It was a more intimate affair, ensuring that any grudges were forgiven before receiving the Eucharist.
While many Catholics are familiar with the sign of peace at Mass, few know the origins of this liturgical action.
The sign of peace was not created to be a casual exchange, but a profound plea for forgiveness.
St. Cyril of Jerusalem explains the spiritual meaning of this action in his Catechetical Lectures.
Then the Deacon cries aloud, “Receive ye one another; and let us kiss one another.” Think not that this kiss is of the same character with those given in public by common friends. It is not such: but this kiss blends souls one with another, and courts entire forgiveness for them. The kiss therefore is the sign that our souls are mingled together, and banish all remembrance of wrongs. For this cause Christ said, “If you are offering your gift at the altar, and there remembers that your brother has anything against him, leave there your gift upon the altar, and go your way; first be reconciled to your brother, and then come and offer your gift. The kiss therefore is reconciliation, and for this reason holy: as the blessed Paul somewhere cried, saying, Greet ye one another with a holy kiss 1 Corinthians 16:20; and Peter, with a kiss of charity 1 Peter 5:14 .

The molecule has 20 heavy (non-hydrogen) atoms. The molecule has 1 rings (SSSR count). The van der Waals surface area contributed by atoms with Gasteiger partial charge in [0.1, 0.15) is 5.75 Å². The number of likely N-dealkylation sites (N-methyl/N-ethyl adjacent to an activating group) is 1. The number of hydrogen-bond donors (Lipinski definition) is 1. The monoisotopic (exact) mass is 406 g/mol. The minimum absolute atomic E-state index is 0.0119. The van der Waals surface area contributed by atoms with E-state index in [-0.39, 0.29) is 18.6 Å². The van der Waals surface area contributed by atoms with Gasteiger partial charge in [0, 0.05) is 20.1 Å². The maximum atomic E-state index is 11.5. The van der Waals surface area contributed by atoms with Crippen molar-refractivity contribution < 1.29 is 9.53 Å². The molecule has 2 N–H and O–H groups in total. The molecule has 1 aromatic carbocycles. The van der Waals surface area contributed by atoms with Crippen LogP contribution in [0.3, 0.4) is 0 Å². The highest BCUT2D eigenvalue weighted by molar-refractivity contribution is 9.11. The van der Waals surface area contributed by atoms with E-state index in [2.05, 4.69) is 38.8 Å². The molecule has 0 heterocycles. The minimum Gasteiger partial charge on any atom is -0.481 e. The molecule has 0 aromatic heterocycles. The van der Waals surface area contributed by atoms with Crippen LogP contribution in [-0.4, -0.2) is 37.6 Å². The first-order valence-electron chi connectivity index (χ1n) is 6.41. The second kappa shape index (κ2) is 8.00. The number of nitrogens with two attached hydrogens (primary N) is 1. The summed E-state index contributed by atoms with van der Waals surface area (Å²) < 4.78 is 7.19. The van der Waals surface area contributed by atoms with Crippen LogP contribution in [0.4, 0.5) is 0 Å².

Ancient cultures had a custom of a “kiss of peace,” which was much more meaningful than the simple handshake or waving that has replaced it in the modern Church.
Furthermore, since churches were relatively small at the time, everyone knew everyone else, making this “kiss” more meaningful, as you likely held grudges against people you saw on a regular basis.
This is much different than modern-day parishes, where the congregation is constantly changing and you don’t even know the person standing next to you.
Nevertheless, the spiritual meaning behind the sign of peace remains, urging all of us to reconcile with our brothers and sisters before approaching the altar.